Indeed, the responsibility Jimmy and Kim bear in Howard’s execution is emphasized by the grisliness of its stylization. In addition to a medium close-up of Howard taking the bullet in the head, we also see his blood splatter onto the wall and – significantly – the painting concealing Jimmy and Kim’s timeline on the reverse side, as well as a close-up of Howard’s head colliding sharply with the coffee table as he falls, and then another close-up of his body landing on the floor, his face filling the frame with a ghastly rictus. These gory details reinforce Kim and Jimmy’s horror, which stems both from their responsibility for his death and from their fear for their own lives. 

This terror is doubtlessly one of Lalo’s intentions. Lalo was likely in the hallway outside of the apartment, listening to the confrontation for some time before entering. I suspect that he initially intended to wait for Howard to leave, but decided to intervene once Howard threatened Jimmy and Kim. Indeed, Lalo enters the scene immediately after Howard issues his threat. Lalo likely needs to preserve Jimmy and Kim’s standing in the legal world for whatever he’s planning against Gus, so killing Howard not only eliminates a loose end, but also demonstrates to Jimmy and Kim the consequences of failing to comply with him. 

Regardless, Lalo’s actions here demonstrate once again why he’s such a compelling character. Not only is he a charming psychopath, but he’s also a wildcard. He’s like Mike in that he’s one of the few characters to frequently traverse both the legal and cartel halves of the show, but unlike Mike, he often makes these parts intersect in unexpected and interesting ways. Here, he delivers exactly what I wanted from this final season. While I certainly wasn’t clamoring for Howard to die, his murder is not only a thrilling way to conclude the episode, but it also provides a suitably suspenseful way for Jimmy to learn that Lalo is alive, while also giving both Jimmy and Kim even greater reason to fear him.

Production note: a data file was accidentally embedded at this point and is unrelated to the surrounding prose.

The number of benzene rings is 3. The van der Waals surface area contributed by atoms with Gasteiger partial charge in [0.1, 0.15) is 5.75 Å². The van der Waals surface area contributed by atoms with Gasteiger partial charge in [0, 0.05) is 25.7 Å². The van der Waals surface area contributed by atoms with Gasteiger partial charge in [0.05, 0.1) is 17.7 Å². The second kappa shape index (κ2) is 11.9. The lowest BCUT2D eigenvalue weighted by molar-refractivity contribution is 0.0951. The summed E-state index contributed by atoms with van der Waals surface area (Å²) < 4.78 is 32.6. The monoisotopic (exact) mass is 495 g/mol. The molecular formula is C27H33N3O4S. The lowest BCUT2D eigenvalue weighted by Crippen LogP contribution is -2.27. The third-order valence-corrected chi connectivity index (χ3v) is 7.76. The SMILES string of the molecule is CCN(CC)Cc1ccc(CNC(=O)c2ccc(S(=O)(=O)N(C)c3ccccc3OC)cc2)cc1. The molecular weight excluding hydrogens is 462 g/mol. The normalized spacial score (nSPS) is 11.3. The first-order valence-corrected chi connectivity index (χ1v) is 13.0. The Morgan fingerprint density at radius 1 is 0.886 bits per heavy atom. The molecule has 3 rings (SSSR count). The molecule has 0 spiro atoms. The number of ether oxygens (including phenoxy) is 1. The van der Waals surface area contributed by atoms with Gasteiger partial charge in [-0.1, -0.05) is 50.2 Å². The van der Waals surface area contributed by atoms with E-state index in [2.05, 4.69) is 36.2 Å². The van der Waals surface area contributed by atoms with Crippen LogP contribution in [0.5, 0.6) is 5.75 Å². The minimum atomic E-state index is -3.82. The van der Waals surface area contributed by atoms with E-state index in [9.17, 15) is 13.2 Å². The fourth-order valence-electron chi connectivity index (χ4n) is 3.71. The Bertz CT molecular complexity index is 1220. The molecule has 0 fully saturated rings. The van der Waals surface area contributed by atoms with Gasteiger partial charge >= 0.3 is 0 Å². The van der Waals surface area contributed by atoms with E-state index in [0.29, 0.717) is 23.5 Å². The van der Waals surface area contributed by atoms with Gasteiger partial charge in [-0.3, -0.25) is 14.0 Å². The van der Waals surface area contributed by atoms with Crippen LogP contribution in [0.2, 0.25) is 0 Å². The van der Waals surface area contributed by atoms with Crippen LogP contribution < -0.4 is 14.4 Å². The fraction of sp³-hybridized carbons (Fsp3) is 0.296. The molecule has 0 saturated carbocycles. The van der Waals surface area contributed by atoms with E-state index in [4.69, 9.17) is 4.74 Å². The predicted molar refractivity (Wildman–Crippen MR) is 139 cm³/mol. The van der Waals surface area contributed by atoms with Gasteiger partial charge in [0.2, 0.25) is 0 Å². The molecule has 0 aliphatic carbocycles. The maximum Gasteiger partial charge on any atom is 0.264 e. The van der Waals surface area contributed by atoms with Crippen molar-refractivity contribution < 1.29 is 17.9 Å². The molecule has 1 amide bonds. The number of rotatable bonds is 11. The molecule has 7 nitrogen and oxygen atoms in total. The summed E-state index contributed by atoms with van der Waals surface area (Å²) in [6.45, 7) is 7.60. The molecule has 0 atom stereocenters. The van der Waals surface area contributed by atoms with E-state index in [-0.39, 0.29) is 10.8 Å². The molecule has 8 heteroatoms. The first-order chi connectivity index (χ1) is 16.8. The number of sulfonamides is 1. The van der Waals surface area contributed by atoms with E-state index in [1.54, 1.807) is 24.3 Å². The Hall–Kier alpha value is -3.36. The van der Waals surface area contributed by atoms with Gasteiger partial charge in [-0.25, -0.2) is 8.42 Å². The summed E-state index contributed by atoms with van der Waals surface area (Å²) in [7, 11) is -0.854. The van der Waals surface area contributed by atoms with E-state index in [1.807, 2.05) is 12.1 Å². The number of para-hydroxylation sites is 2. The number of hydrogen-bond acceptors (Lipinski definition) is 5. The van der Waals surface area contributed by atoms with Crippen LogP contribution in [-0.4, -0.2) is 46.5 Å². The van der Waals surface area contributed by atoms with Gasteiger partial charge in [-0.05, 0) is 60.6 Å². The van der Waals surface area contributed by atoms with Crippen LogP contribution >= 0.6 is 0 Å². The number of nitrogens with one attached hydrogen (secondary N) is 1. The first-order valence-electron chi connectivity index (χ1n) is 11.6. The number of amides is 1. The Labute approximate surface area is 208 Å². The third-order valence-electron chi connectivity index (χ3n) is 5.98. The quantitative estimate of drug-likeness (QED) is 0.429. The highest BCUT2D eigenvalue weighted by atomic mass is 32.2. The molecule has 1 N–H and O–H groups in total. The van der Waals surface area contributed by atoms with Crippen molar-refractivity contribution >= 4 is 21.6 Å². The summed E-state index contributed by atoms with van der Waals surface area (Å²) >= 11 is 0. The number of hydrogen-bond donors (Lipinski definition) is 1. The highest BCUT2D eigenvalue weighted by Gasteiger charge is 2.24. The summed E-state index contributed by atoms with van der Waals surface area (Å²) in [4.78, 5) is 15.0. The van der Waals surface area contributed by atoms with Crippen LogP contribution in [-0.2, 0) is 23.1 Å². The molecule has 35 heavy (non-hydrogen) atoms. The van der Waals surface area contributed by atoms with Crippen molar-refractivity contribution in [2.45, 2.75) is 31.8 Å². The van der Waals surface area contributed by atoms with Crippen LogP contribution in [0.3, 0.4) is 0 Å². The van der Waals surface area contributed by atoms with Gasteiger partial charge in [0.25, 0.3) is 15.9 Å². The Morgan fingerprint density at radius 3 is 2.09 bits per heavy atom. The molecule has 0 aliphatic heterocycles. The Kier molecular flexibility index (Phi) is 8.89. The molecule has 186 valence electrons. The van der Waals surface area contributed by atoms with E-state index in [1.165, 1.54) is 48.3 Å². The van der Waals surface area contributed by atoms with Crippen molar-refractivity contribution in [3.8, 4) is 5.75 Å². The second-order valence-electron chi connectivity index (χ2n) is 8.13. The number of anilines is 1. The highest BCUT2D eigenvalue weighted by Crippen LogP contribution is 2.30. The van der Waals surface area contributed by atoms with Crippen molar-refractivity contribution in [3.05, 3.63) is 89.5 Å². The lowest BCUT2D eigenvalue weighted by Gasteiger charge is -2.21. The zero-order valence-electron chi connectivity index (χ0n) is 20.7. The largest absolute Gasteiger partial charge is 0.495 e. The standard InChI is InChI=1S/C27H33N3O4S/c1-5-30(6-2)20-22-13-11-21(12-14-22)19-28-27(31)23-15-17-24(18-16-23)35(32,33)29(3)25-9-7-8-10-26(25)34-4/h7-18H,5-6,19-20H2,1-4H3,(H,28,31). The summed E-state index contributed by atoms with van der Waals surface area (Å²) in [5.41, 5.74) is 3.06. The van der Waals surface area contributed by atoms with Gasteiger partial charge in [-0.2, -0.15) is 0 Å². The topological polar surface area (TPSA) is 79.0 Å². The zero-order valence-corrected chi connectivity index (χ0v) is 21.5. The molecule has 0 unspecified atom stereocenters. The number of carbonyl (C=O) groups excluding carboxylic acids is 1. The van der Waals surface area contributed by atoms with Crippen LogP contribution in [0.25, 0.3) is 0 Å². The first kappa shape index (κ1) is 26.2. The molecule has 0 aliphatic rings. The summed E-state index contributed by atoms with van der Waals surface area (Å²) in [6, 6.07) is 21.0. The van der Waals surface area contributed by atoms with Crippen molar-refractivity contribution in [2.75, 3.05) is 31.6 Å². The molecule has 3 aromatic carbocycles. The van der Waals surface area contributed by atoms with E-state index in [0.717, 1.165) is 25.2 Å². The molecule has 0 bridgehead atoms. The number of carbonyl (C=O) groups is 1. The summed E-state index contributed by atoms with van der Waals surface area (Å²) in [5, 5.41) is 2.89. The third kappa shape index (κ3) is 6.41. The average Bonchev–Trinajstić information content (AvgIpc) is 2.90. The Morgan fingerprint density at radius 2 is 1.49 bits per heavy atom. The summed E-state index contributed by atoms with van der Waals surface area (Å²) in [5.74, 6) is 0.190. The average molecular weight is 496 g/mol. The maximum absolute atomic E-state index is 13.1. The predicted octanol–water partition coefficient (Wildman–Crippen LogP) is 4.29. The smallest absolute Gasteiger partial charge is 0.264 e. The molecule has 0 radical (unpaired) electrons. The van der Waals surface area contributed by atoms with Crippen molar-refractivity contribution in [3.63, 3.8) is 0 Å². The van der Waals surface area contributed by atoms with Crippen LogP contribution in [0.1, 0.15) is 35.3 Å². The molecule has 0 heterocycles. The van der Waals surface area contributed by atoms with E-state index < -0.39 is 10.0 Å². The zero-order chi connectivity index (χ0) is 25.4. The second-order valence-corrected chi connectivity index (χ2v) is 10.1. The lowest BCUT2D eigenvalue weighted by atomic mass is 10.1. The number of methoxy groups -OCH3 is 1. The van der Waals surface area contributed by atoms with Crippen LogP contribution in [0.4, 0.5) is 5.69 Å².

Even more importantly, Lalo’s appearance here firmly intertwines the legal and cartel halves of the show once again. Tying Kim’s fate to Lalo and Gus’s war is a smart move because it enlivens both stories. After all, we can already guess at the general outcome of Lalo and Gus’s conflict, given the constraints set upon it by Breaking Bad. Don Eladio never learns of the super lab, and Lalo is not a going concern for Gus when he meets Walt (at one point Gus even gloats to Hector that all of the other Salamancas are dead). However, involving Kim makes the outcome of this conflict far more compelling because it introduces some unknowns, while simultaneously heightening the suspense we feel for Kim by increasing the likelihood that she befalls some grim fate. 

Overall, this was a slow first half of the season, but “Plan and Execution” seems to promise that the remaining episodes will kick into high gear. After all, there’s still a lot of ground to cover in only six episodes. In addition to concluding the cartel war and answering questions about what happens to Kim, we also know that at some point the series will address the part of Saul’s life that overlaps with Breaking Bad, so I anticipate that we'll start skipping over great swathes of time relatively soon. Then there’s also the matter of concluding Cinnabon Gene’s story. 

Rest in peace, Howard - it's a shame you didn't make it all the way to the end of the series,  but at least your death has (hopefully) provided enough juice to supercharge the remainder of Better Call Saul when it returns from its mid-season hiatus.

Other thoughts:

- Speculation time: What might Lalo be planning? It could be something immediate – perhaps it’s something involving the “surprise” Lalo told Hector he would give Gus that evening. Or it could be something more elaborate, involving Jimmy and Kim’s legal expertise. The latter would certainly be a reason for Lalo to kill Howard rather than waiting for him to leave, since it prevents Howard from doing anything to damage Kim and Jimmy’s reputation. On the other hand, murdering Howard also creates complications that would likely prevent Lalo from carrying out anything too long term (at the very least, Howard’s disappearance would likely arouse a police investigation into Jimmy and Kim). Neither Breaking Bad nor Better Call Saul tend to skip over the consequences of characters’ actions, and I don’t expect the problems created by Howard’s corpse to be treated any differently, despite the limited space remaining to the series. 

- More speculation: perhaps Kim and Jimmy are driven apart from how they react to their responsibility for Howard's murder. Perhaps their coping mechanisms are incompatible, or perhaps the main thing drawing Kim to Jimmy (the excitement he represents) is now forever tainted for her.